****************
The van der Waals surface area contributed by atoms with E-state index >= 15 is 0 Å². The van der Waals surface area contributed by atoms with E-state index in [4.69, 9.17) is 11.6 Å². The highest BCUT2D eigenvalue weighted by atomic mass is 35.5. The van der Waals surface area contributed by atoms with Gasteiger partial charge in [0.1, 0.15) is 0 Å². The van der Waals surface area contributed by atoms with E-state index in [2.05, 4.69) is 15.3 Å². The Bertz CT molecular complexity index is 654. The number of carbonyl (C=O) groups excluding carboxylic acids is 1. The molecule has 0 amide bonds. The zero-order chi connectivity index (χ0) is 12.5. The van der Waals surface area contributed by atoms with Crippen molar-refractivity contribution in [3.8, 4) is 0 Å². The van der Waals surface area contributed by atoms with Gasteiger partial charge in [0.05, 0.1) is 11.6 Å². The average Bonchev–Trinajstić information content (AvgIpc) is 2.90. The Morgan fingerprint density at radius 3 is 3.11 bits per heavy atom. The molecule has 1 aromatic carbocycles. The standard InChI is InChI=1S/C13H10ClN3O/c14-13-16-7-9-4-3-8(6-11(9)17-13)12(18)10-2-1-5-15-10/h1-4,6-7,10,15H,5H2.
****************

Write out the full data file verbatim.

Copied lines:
The van der Waals surface area contributed by atoms with E-state index >= 15 is 0 Å². The van der Waals surface area contributed by atoms with E-state index in [4.69, 9.17) is 11.6 Å². The highest BCUT2D eigenvalue weighted by atomic mass is 35.5. The van der Waals surface area contributed by atoms with Gasteiger partial charge in [0.1, 0.15) is 0 Å². The van der Waals surface area contributed by atoms with E-state index in [2.05, 4.69) is 15.3 Å². The Bertz CT molecular complexity index is 654. The number of carbonyl (C=O) groups excluding carboxylic acids is 1. The molecule has 0 amide bonds. The zero-order chi connectivity index (χ0) is 12.5. The van der Waals surface area contributed by atoms with Crippen molar-refractivity contribution in [3.8, 4) is 0 Å². The van der Waals surface area contributed by atoms with Gasteiger partial charge in [0.05, 0.1) is 11.6 Å². The average Bonchev–Trinajstić information content (AvgIpc) is 2.90. The Morgan fingerprint density at radius 3 is 3.11 bits per heavy atom. The molecule has 1 aromatic carbocycles. The standard InChI is InChI=1S/C13H10ClN3O/c14-13-16-7-9-4-3-8(6-11(9)17-13)12(18)10-2-1-5-15-10/h1-4,6-7,10,15H,5H2.